Sometimes, I muse about the concept of “hope”. It is something I am very acquainted with, especially related to Gabriel and our journey on the path of Autism. When I see posts on social media from other parents of children with Autism, hope is a word that gets thrown around a lot.

I remember a time that someone texted me a video of a woman who was crying in her car as she explained to the world what her “little autism world” looks like. She spoke about “the last time”. She went on to explain that for most parents, “the last time” can relate to things like the last time you change a diaper, or the last time you co-sleep with your child or the last time you kiss a boo-boo. Those kinds of things. Things that are usually a happy time in parenting. Or bittersweet at the very least.

No matter how you feel about those things, they mark the end of an era and a sign that your baby is growing up and becoming their own independent person. She explained a scenario where she was in a position in a public place where she was “dealing” with her 60 lb dysregulated Autistic child and noticed the glares and comments from other parents. It was in that moment that she realized “this is not ok”. It was also in that moment that she experienced “the last time” for her. This was the last time that she thought it was going to be ok. The last time that she thought her boy would ever be independent one day.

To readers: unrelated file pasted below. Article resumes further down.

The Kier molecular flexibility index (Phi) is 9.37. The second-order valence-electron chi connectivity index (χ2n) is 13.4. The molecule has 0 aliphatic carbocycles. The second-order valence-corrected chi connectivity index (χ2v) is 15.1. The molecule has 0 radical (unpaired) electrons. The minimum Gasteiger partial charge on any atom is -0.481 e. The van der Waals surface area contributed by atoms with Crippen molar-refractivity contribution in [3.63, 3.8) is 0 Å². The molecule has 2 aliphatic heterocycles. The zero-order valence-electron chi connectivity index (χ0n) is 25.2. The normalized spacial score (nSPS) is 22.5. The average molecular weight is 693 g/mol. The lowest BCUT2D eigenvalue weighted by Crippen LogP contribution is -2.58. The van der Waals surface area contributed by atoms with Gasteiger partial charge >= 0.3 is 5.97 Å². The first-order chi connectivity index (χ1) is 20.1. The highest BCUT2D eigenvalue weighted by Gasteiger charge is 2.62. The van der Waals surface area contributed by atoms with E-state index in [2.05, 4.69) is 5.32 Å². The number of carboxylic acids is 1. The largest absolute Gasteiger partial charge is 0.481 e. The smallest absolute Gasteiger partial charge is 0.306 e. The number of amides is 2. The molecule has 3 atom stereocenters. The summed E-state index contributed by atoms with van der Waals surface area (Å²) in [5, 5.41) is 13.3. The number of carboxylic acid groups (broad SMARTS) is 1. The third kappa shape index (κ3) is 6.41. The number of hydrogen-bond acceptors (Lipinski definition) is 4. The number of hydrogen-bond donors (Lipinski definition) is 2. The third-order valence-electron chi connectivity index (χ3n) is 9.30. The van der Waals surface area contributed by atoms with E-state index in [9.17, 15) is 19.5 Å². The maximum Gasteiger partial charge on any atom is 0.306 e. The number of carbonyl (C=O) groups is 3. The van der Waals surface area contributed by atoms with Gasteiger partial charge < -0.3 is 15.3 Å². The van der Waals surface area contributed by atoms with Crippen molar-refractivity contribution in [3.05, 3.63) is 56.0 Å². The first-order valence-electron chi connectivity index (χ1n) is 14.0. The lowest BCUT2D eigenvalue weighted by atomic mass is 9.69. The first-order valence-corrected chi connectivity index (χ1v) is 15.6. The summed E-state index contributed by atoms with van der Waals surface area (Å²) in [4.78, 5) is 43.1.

And then comes fear. And sadness.

When I watched this video, my initial reaction was “Why would you send this to me? This isn’t my life. This isn’t where we are headed.” I was almost angry in that moment. That video has haunted me ever since. It has made me cry over and over again. What I said to the person who sent it to me was “This is not where we are in our journey. We are still in a place where there is tremendous hope. I hope that I never have to face this woman’s reality.”

On an average day, I hope for the little things that we, as parents, sometimes take for granted. Maybe I hope that today Gabriel will make a new sound. Or maybe say a word that I know he learned before. On days where I am feeling good, I hope that he might learn a new skill or a new word. On exceptional days, I think about the future – a future where Gabriel will be verbal and will function at a level that compares with his peers – maybe even beyond. Those exceptional days are days that I hope that he will excel academically and have a career, a family, a normal life. I don’t choose the career for him in my day dreams because I want him to choose something that he’s great at when that time comes.

Hope.

Hope and Autism are almost synonymous to me now. I find myself asking, “What does this look like when he is 12 or 16?” And that is the hardest part – the not knowing what his future looks like. So, I have learned to celebrate what is happening right now and keep an eye on the future, but not my focus.

Gabriel is now 3 years old and has been in therapy for over a year. He works with three wonderful therapists, who I often refer to as “Gabriel’s Angels”. Up until a few months ago, Gabriel was non-verbal. Today, Gabriel does 32 hours of IBI per week, including Speech Therapy and Occupational Therapy and he attends nursery school as part of his program to enhance his ability to participate in social activities with peers. Gabriel has a limited vocabulary, but he is starting to form words, which is a huge milestone and blessing for our family.